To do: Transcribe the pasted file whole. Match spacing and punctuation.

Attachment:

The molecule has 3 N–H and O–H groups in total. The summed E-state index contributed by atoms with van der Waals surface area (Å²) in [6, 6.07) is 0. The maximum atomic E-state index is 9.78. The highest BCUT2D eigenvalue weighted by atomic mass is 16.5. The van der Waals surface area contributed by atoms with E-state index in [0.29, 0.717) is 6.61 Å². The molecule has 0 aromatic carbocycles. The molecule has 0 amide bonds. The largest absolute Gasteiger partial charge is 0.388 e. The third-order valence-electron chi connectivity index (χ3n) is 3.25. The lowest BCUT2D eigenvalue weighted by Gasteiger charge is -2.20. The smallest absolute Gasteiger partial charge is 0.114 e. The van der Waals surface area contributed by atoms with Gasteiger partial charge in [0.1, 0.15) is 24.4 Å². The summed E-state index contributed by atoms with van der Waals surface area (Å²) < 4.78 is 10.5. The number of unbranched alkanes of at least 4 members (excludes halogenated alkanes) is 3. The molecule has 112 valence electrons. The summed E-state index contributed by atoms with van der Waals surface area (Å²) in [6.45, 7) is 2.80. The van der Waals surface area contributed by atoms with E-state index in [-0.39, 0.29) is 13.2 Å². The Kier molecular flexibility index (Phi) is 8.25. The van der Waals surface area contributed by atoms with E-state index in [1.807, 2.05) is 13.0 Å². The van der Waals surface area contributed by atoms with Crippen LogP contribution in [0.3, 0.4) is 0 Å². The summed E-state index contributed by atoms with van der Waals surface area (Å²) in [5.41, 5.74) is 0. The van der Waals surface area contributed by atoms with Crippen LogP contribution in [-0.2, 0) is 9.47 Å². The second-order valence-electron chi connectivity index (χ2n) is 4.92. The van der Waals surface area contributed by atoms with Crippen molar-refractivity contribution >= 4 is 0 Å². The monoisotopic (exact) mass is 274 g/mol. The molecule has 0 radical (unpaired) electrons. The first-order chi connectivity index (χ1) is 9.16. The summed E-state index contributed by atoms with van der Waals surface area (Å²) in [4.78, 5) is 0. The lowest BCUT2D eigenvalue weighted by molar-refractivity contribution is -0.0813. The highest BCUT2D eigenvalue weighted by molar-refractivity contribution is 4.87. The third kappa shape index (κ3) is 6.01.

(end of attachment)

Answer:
The molecule has 3 N–H and O–H groups in total. The summed E-state index contributed by atoms with van der Waals surface area (Å²) in [6, 6.07) is 0. The maximum atomic E-state index is 9.78. The highest BCUT2D eigenvalue weighted by atomic mass is 16.5. The van der Waals surface area contributed by atoms with E-state index in [0.29, 0.717) is 6.61 Å². The molecule has 0 aromatic carbocycles. The molecule has 0 amide bonds. The largest absolute Gasteiger partial charge is 0.388 e. The third-order valence-electron chi connectivity index (χ3n) is 3.25. The lowest BCUT2D eigenvalue weighted by Gasteiger charge is -2.20. The smallest absolute Gasteiger partial charge is 0.114 e. The van der Waals surface area contributed by atoms with Gasteiger partial charge in [0.1, 0.15) is 24.4 Å². The summed E-state index contributed by atoms with van der Waals surface area (Å²) < 4.78 is 10.5. The number of unbranched alkanes of at least 4 members (excludes halogenated alkanes) is 3. The molecule has 112 valence electrons. The summed E-state index contributed by atoms with van der Waals surface area (Å²) in [6.45, 7) is 2.80. The van der Waals surface area contributed by atoms with E-state index in [-0.39, 0.29) is 13.2 Å². The Kier molecular flexibility index (Phi) is 8.25. The van der Waals surface area contributed by atoms with E-state index in [1.807, 2.05) is 13.0 Å². The van der Waals surface area contributed by atoms with Crippen LogP contribution in [0.3, 0.4) is 0 Å². The summed E-state index contributed by atoms with van der Waals surface area (Å²) in [5.41, 5.74) is 0. The van der Waals surface area contributed by atoms with Crippen LogP contribution in [-0.2, 0) is 9.47 Å². The second-order valence-electron chi connectivity index (χ2n) is 4.92. The van der Waals surface area contributed by atoms with Crippen molar-refractivity contribution >= 4 is 0 Å². The monoisotopic (exact) mass is 274 g/mol. The molecule has 0 radical (unpaired) electrons. The first-order chi connectivity index (χ1) is 9.16. The summed E-state index contributed by atoms with van der Waals surface area (Å²) in [4.78, 5) is 0. The lowest BCUT2D eigenvalue weighted by molar-refractivity contribution is -0.0813. The highest BCUT2D eigenvalue weighted by molar-refractivity contribution is 4.87. The third kappa shape index (κ3) is 6.01.